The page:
Arlington home values to rise 17.2%; inventory has ‘fallen off a cliff’

The Northern Virginia Association of Realtors has revised its forecast for home price appreciation in Arlington County this year to 17.2%.

The arrival of Amazon’s HQ2 prompted the revision.

“This is a market response to the Amazon HQ2 announcement with investors competing with residents for a shrinking number of homes for sale,” said Terry Clower with the Northern Virginia Association of Realtors on the market forecast.

“The price gains we foresee do not reflect an overall bubble in housing prices, but rather reflect the specific circumstances of our current market,” Clower said.

The Association’s original forecast for 2019 home price appreciation, made last November, was for 2019 price gains in Arlington County of 5.1%.

The Amazon effect has already shown itself in the Arlington market, with the median price of what sold in May— $615,000 — was up 9.8 percent from May of 2018.

“Escalating prices and a diminishing number of available homes for sale combined to cause us to revisit 2019 projections for our NVA market footprint,” said Christine Richardson, of Wiechert Realty and NVAR president.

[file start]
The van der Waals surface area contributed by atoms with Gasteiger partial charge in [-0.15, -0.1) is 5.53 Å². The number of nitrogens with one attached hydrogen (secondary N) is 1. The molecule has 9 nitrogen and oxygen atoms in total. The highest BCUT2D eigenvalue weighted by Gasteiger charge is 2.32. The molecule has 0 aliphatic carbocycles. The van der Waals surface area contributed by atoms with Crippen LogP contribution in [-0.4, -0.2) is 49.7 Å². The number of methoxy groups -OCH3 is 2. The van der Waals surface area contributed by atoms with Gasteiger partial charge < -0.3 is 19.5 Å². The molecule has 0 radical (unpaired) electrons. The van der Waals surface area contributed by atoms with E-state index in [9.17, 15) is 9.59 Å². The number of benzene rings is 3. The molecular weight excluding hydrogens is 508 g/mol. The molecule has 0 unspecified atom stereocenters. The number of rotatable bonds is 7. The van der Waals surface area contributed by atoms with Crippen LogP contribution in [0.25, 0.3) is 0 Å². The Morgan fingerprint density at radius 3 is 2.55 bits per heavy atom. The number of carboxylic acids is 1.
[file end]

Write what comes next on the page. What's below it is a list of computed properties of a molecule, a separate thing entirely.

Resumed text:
The Association has revised its forecasts for other regions in Northern Virginia as well.

It now expects a 7% gain in Fairfax County, more than double its projection last fall.

Sellers are getting what they ask. The average sale price to list price in May throughout Northern Virginia was 99.9% and over 100% in both Arlington County and Alexandria.

The number of homes sold in the NVAR region, which includes Fairfax and Arlington counties, the cities of Alexandria, Fairfax, Falls Church and the towns of Vienna, Herndon and Clifton, reached a 14-year high in May.

Despite the anticipated demand, many potential sellers are holding out.

“Arlington inventory has fallen off a cliff,” Clower said. “[It] is expected to be down by 18.8% by the end of 2019.”

The number of available homes for sale in Alexandria is expected to show a year-end decline of 37.5%.

Owners deciding to live in their house a bit longer and then convert to rental property also raises red flags.

“I am really concerned about the number of ownership to rental conversions we may have going forward, particularly as valuations get higher,” Clower said.

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Jeff Clabaugh

Jeff Clabaugh has spent 20 years covering the Washington region's economy and financial markets for WTOP as part of a partnership with the Washington Business Journal, and officially joined the WTOP newsroom staff in January 2016.

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